Always Something New to Learn About Fermentation

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Note from Shannon: Please welcome Rosalyn, CFH Content Development Manager and Cultured Kitchen-Keeper.

I was so excited when I got to the Oregon Country Fair last weekend to learn that Sandor Katz was going to be one of the featured speakers! He is so knowledgeable about fermentation, and a great speaker. I was able to hook up with him before his presentation, and we got to “talk shop” for a few minutes about some fermentation techniques I’ve been researching.

Sandor has a great way of connecting with his audience. Here are some of the highlights of his talk:

  • All food goes through a transformation, from “freshness” to a point where it returns to the soil. Fermentation is basically the process of controlled transformation that can occur naturally or with intervention. Refrigeration is basically a technique for slowing down transformation. Before refrigeration, people used fermentation to preserve food so they didn’t have to eat it all the same day they caught it or harvested it.
  • The easiest way to begin learning how to ferment is with vegetables – it’s as simple as putting vegetables in salt water and waiting!
  • According to the USDA, there has never been a case of food poisoning reported from fermented foods. This is because the act of fermentation kills off the “bad” bacteria with the “good” bacteria.
  • Fermentation transforms foods in a number of ways: It “predigests” the food by breaking down the fibers and starches, making it more digestible. It breaks down difficult-to-digest proteins, such as those found in soybeans, into their component amino acids, making the nutrients more available. Fermentation detoxifies food, by breaking down compounds from cyanide (found in certain fruit seeds and pits) to phytic acids, and possibly even some pesticides. Fermentation adds nutrients to food, primarily in the form of B vitamins, which are basically from an accumulation of microbial bodies that multiply during the fermentation process. It also adds metabolic byproducts from the microbial bodies, such as isocyothianates, vitamin K2, and nattokinase.
  • We’ve been indoctrinated in our society to think of bacteria as “bad”, when in fact we couldn’t even survive without bacteria. While it’s true that some bacteria are hostile to humans, the number of bacteria in our bodies actually outnumber the cells in our bodies by a factor of 10 to 1! Bacteria synthesize nutrients for our cells to use, enabling digestion, immune function, and even reproduction!
  • Because of the “war on bacteria” that our society has been waging through the overuse of antibacterial soaps, antibiotics as medicine and in animal feed, etc., there are great volumes of antibacterial products even in our drinking water. Fermented foods help replenish the natural and valuable bacteria in our diets.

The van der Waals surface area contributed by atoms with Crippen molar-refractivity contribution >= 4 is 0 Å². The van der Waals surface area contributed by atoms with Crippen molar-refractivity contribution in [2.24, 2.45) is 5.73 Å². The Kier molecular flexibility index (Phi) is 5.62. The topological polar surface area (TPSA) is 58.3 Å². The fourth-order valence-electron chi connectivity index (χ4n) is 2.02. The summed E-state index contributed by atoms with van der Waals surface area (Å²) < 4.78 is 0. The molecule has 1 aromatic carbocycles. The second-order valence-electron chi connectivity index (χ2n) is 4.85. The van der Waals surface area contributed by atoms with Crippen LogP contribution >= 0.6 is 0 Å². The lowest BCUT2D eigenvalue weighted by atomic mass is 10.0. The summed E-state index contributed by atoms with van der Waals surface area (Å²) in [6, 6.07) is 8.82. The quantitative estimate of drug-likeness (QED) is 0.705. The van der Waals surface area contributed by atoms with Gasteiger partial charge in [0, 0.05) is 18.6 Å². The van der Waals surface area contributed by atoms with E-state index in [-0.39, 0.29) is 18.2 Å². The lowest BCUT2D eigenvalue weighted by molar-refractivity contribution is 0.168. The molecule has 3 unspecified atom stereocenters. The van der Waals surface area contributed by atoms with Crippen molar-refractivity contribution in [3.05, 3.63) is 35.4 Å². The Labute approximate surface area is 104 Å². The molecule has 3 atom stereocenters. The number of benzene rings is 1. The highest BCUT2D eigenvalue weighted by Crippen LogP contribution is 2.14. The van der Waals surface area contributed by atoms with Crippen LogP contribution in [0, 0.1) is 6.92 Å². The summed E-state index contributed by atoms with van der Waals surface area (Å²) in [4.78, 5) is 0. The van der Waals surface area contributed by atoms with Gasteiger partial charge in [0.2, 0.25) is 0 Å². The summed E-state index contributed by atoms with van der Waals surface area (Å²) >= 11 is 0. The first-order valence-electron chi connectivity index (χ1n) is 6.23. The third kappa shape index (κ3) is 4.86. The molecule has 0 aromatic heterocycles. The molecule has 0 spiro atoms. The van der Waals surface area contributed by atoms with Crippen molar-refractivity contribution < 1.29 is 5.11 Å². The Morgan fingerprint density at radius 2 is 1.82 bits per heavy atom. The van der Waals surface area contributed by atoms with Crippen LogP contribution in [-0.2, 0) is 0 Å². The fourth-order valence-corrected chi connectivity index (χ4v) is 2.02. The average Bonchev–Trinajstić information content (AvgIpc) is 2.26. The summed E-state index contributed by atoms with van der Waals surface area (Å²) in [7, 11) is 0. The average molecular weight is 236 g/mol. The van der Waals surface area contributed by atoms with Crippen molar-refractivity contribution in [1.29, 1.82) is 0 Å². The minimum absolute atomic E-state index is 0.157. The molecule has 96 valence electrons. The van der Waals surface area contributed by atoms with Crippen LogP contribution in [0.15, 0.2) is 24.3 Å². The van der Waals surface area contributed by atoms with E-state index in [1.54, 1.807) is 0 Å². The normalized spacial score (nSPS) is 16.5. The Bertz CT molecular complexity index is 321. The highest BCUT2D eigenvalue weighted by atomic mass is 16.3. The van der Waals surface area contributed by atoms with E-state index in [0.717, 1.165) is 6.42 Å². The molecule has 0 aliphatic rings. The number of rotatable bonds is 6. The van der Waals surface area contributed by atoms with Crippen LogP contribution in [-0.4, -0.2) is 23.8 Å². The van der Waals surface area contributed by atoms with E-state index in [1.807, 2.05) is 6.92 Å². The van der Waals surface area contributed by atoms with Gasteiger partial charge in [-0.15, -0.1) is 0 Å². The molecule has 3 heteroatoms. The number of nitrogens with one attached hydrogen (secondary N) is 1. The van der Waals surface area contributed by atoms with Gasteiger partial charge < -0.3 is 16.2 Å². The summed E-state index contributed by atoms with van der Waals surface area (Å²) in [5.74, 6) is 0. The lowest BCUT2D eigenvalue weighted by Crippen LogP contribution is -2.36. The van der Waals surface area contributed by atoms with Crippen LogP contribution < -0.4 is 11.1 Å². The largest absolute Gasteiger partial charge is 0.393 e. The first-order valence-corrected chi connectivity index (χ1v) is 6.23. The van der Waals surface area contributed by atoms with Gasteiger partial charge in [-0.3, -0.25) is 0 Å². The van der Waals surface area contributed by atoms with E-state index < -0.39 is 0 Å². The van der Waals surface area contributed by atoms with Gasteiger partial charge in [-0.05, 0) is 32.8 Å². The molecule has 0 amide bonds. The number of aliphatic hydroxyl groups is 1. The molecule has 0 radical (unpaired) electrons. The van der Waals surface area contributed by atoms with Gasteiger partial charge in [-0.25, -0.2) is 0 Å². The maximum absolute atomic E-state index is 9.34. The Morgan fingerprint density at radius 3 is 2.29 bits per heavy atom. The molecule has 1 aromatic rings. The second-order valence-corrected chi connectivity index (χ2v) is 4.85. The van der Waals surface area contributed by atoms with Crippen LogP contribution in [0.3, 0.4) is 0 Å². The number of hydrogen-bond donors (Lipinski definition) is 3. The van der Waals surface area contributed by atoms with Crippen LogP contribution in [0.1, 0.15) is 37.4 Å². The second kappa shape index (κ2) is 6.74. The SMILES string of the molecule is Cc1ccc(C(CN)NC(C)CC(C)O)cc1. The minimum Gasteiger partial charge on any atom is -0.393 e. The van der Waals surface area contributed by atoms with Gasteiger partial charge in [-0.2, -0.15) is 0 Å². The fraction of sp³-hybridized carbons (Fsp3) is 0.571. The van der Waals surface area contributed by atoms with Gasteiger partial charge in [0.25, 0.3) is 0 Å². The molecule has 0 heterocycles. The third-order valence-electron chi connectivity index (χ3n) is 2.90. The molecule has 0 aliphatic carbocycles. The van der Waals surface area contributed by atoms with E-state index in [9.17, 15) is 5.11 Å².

One of the most valuable things Sandor told the group was that it’s important to remember that bacteria are living organisms, and every fermentation project you do at home is likely to produce a slightly different result. This is why sometimes your yogurt is thick and sometimes it’s runny; sometimes  your sauerkraut is tangy and crunchy and sometimes it’s softer and sweeter, etc.

For me, this is one of the joys of eating real food! Every meal is a new adventure!

Sandor Katz runs the website Wild Fermentation. He has also written two books on fermentation – Wild Fermentation and The Art of Fermentation.



Rosalyn has homeschooled both of her children, now grown, and continues to teach classes to homeschool groups and do homeschool consulting. She is also a nutritional coach, and enjoys helping people learn about healthy foods and how to prepare them. She is an avid cook and likes to experiment with new ways of putting together whole foods and cultured products. Kombucha is a favorite, in many flavors. Summer finds her kitchen full of fermenting vegetables, and year-round she makes yogurt, milk and water kefir, buttermilk, and sour cream.

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  1. says


    It was great to see you at the Oregon Country Fair. Thanks for your enthusiastic report on my talk.

    I just want to correct one misunderstanding. It is not accurate to say as you do that “According to the USDA, there has never been a case of food poisoning reported from fermented foods”; what is accurate is that there has never been a documented case of food poisoning from fermented VEGETABLES. There is certainly a case history of illness from improperly fermented meats, milk, and tofu. These can all be done safely, but it is important to understand the parameters for safety. One of the reasons I recommend starting a fermentation practice with vegetables is that they are so intrinsically safe.

    Keep on spreading your fermentation fervor!


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